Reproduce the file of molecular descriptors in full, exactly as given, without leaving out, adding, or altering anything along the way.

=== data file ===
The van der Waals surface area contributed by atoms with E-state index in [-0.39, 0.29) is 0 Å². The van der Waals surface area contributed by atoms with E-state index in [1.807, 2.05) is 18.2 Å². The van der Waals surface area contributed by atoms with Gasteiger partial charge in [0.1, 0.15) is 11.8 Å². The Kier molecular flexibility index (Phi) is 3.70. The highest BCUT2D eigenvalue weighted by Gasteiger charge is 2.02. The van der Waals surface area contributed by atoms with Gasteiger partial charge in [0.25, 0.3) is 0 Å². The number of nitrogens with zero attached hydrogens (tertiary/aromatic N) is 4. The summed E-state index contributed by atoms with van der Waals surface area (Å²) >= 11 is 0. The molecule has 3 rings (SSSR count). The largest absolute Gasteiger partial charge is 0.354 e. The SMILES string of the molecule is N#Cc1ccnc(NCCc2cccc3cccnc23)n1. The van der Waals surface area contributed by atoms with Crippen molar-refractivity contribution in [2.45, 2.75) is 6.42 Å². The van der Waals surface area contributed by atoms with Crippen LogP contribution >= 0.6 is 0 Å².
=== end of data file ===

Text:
The van der Waals surface area contributed by atoms with E-state index in [-0.39, 0.29) is 0 Å². The van der Waals surface area contributed by atoms with E-state index in [1.807, 2.05) is 18.2 Å². The van der Waals surface area contributed by atoms with Gasteiger partial charge in [0.1, 0.15) is 11.8 Å². The Kier molecular flexibility index (Phi) is 3.70. The highest BCUT2D eigenvalue weighted by Gasteiger charge is 2.02. The van der Waals surface area contributed by atoms with Gasteiger partial charge in [0.25, 0.3) is 0 Å². The number of nitrogens with zero attached hydrogens (tertiary/aromatic N) is 4. The summed E-state index contributed by atoms with van der Waals surface area (Å²) >= 11 is 0. The molecule has 3 rings (SSSR count). The largest absolute Gasteiger partial charge is 0.354 e. The SMILES string of the molecule is N#Cc1ccnc(NCCc2cccc3cccnc23)n1. The van der Waals surface area contributed by atoms with Crippen molar-refractivity contribution in [2.45, 2.75) is 6.42 Å². The van der Waals surface area contributed by atoms with Crippen LogP contribution >= 0.6 is 0 Å².